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Proactive Nutritional Support for:

Reduce Shedding
Healthy Skin
Reduced Itching & Scratching
Luxurious Coats

Net Weight: 180 Grams

Suggested Retail: $17.36

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Professional Skin & Coat with ProDerma™

One of the skin’s most important functions is to maintain the body’s internal environment, protecting various body constituents, preventing the loss of moisture and providing a cat with the sense of pressure and touch.

A Cat’s Coat

The primary function of the coat is to protect the skin from physical and ultraviolet light damage. It is also helpful in the regulation of body temperature. It conserves heat by trapping dead air space between secondary hairs, which requires that the hairs be dry and waterproof.

Kittens are born covered by a short, soft, and sometimes wooly-like hair. Most kittens develop a coarser, longer, and occasionally darker coat by six to eight months of age. A kitten is born with all of the hair follicles it will ever possess. Any future differences or changes of the hair coat will be due to changes within the follicle.

Hair growth occurs in cycles or phases. Phase I is called Anagen. This is when hair is produced. The new hair grows alongside the old, which is subsequently lost. Phase II is an intermediate stage called Catagen which signals the end of the growing phase. Phase III or Telogen is the resting phase where the follicle is considered dormant. The size, shape, and length of hair are controlled by genetics and hormones. Disease, drugs, nutrition, and environment can affect the health and growth cycles of hair.

Cats have four types of hair. There are short fluffy hairs called secondary hairs. Other names for secondary hairs include underfur and undercoat. The second type is the longer and stiffer outer hairs called primary hairs. The primary hairs are also referred to as guard hairs, outer hairs, or outer coat. Cats, unlike some other mammals, also have hairs called awn hairs which are thinner than the primary hairs. Finally, whiskers are actually specially developed hairs, called tactile hairs, which help the cat sense her surroundings.

Feline breeds and individuals within every breed will shed and regrow hair at varying rates. If a cat sheds often, it is more noticeable than if she sheds extensively but for a period of only several weeks. Indoor cats also tend to shed in a more or less continuous fashion.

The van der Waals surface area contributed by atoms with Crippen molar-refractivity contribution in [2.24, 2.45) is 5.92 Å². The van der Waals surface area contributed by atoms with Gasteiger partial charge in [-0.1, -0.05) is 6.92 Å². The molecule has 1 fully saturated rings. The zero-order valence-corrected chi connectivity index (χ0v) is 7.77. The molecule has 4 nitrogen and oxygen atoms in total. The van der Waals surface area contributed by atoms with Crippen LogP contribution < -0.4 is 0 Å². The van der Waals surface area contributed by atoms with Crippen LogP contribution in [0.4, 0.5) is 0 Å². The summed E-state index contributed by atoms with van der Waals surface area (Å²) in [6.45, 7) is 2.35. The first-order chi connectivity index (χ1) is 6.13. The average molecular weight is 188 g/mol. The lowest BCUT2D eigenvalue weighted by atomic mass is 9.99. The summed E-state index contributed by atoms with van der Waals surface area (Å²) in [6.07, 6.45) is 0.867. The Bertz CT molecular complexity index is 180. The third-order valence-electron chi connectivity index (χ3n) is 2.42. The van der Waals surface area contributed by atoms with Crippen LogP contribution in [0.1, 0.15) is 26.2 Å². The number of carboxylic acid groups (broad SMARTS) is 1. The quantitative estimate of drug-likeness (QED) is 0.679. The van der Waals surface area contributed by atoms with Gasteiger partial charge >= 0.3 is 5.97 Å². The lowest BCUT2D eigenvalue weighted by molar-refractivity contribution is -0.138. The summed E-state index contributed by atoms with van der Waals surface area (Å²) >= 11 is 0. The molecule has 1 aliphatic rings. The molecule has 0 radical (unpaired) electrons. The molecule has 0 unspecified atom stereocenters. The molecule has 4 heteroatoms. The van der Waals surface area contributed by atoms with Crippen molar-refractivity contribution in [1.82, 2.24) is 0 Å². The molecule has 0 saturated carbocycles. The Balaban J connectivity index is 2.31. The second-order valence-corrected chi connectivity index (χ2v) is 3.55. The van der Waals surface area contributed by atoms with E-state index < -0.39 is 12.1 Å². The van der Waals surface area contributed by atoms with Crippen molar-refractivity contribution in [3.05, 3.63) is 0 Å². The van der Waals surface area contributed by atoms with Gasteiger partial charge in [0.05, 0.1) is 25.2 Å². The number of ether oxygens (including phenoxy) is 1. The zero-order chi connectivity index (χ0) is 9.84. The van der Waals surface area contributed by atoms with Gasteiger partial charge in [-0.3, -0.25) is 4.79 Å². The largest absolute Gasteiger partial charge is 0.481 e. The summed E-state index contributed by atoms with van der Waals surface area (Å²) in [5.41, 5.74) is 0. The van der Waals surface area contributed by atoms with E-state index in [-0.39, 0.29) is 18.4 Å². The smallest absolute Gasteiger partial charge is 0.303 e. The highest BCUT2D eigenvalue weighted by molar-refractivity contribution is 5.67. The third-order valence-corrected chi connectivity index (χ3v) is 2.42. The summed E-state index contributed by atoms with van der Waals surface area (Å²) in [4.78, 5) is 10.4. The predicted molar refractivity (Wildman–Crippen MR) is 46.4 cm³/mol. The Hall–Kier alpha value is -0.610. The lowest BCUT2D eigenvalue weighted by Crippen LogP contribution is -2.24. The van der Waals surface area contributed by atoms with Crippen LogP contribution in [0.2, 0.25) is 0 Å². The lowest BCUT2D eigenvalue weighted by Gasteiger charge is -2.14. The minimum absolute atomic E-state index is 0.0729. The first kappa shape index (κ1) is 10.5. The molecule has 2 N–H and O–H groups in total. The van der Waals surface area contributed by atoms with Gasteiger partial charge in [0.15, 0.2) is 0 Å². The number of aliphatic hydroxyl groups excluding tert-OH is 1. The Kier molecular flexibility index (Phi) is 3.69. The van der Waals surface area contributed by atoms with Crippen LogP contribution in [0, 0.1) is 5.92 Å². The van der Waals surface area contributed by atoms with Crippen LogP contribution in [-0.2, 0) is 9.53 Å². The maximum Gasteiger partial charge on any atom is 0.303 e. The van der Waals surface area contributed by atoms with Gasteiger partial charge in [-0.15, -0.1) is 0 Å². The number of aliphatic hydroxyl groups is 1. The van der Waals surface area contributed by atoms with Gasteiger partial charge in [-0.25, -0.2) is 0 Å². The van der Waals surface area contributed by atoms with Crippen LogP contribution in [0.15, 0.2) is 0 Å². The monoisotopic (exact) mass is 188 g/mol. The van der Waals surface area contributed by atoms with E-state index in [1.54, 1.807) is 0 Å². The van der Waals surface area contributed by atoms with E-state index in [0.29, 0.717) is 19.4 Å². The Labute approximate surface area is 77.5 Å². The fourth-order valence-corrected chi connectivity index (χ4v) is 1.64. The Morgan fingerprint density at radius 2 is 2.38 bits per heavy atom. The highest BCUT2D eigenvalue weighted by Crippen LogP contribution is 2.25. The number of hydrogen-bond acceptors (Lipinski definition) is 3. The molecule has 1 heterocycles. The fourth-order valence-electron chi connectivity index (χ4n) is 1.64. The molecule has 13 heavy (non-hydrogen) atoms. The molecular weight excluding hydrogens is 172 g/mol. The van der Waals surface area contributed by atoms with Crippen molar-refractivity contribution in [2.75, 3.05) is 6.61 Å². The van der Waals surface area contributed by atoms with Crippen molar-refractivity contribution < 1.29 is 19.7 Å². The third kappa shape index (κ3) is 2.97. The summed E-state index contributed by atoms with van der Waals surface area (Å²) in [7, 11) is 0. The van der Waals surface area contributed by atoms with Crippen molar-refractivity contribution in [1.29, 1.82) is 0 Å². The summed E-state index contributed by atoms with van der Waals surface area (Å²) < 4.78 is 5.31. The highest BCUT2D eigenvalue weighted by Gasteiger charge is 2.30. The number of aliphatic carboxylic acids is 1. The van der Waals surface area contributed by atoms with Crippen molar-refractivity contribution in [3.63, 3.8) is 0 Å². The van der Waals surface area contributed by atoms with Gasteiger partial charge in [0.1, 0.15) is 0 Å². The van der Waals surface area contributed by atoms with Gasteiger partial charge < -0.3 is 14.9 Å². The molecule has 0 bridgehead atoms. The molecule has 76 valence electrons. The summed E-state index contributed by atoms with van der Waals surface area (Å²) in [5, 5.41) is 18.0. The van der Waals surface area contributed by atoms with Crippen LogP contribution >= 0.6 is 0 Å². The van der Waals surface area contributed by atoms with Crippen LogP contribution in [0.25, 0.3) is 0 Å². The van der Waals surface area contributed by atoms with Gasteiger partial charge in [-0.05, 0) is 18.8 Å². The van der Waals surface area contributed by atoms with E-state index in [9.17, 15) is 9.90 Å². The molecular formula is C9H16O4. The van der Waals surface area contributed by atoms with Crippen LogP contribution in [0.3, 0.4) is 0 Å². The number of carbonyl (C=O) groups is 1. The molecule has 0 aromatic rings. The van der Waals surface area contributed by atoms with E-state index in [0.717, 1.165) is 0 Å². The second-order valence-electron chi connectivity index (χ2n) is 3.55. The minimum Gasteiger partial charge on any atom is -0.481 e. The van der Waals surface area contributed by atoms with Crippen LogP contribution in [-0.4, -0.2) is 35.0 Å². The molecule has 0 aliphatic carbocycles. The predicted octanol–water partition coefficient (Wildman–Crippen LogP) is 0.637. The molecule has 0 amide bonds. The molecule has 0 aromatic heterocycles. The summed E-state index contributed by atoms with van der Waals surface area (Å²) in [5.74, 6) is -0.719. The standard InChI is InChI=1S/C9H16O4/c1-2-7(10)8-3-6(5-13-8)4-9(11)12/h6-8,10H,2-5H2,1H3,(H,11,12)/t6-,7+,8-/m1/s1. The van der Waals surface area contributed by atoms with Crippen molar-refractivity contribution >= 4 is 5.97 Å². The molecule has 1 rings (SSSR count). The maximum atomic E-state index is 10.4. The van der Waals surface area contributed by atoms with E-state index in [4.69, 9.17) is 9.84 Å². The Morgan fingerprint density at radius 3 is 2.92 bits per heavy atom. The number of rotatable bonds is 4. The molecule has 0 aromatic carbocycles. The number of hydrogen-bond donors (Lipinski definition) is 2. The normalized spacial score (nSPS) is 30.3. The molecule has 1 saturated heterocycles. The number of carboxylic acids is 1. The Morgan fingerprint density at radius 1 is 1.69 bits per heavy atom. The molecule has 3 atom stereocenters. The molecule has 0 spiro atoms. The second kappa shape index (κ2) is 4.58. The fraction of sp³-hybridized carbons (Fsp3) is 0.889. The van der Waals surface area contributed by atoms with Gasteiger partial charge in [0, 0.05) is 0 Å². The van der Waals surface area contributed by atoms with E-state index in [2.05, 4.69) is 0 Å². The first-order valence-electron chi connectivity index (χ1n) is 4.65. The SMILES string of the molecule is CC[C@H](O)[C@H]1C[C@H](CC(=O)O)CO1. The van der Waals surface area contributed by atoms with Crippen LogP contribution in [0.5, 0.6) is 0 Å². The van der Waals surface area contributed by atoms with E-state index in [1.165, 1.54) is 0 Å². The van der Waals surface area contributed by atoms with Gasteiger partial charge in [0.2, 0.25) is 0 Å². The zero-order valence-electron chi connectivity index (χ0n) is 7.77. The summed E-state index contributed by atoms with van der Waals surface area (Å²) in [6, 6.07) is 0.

Oil & Sweat Glands

Oil glands (also called sebaceous glands) secrete an oily substance called sebum into the hair follicles and onto the skin. Oil glands are present in large numbers near the paws, back of the neck, rump, chin, and tail area. Sebum, a mixture of fatty acids, is important for keeping the skin soft, moist, and pliable. Sebum also gives the hair coat sheen and has antibiotic properties.

Nutritional Impacts

The skin and coat are unfortunately on the bottom of the priority system when it comes to being fed the nutrients needed to remain healthy. Nutritional rationing always favors the internal organs. When diet is poor in quality, a cat is fed insufficient amounts, or the demands of the cat exceed their nutritional intake, the skin and coat are the first to show signs of a deficiency. Perhaps this is why veterinarians see more skin and coat problems than anything else these days.

Tips on Maintaining Healthy Skin & Coats

We all would like our pets to look like those show dogs and cats we occasionally see. Is there a reason why most of our pets do not resemble our breed champions?

One reason is that today’s pet foods only provide maintenance levels of protein, fatty acids, vitamins and minerals. Owners of performance and show animals know the value of feeding higher quality diets and supplementing to achieve the desired effect.

When nutrient needs go up, such as we see during increased activity, reproduction, injury, disease, or stress…it becomes easier to see why the skin and hair coat of our pets can be affected so easily.

Today’s foods are also known to make our pets more susceptible to inflammation; something science tells us contributes greatly to disease.

Giving our pets more food just to provide additional skin and coat nutrients is not a good idea. More food – equals more calories – equals unnecessary weight gain. We all know about canine and feline obesity and the problems it presents.

Supplementation is actually the best solution. A high-quality nutritional supplement can provide specific skin and hair coat nutrients in a concentrated form that does not increase the daily caloric intake of the cat.

It also makes sense that preventing skin & coat problems before they occur would be easier and less expensive than treating one of the many skin and coat problems we often encounter.



Spray-Dried Lecithin (source of Phospholipids), Whey Protein Concentrate, Beef Protein Isolate, Spray Dried Fish Oil (source of Omega-3 fatty acids), Calcium Caseinate, Spray-Dried Vegetable Oil, Beef Plasma, Chicken Liver, Choline Bitartrate, Egg Yolk, Pacific Kelp, Calcium Carbonate, L-Tyrosine, Powdered Fish Collagen (source of Type I & III collagen), Ground Flax Seed, DiCalcium Phosphate, Tri Potassium Citrate, Magnesium Amino Acid Chelate, Bioflavonoid Complex, Sunflower Oil, DL-Methionine, Ascorbic Acid (Vitamin C), Zinc Methionate Complex, Hydroxyproline, L-Phenylalanine, Inositol, Iron Amino Acid Chelate, Copper Lysine Complex, L- Tryptophan, Allantoin, Hyaluronic Acid, DL-Alpha Tocopheryl Acetate (vitamin E), Manganese Glycine Complex, Niacinamide, D-Calcium Pantothenate, Vitamin A Palmitate, D-Activated Animal Sterol (vitamin D3), Riboflavin Supplement, Thiamine Mononitrate, Pyridoxine Hydrochloride, Biotin, Potassium Iodide, Sodium Selenite, Folic Acid, Vitamin B12 Supplement

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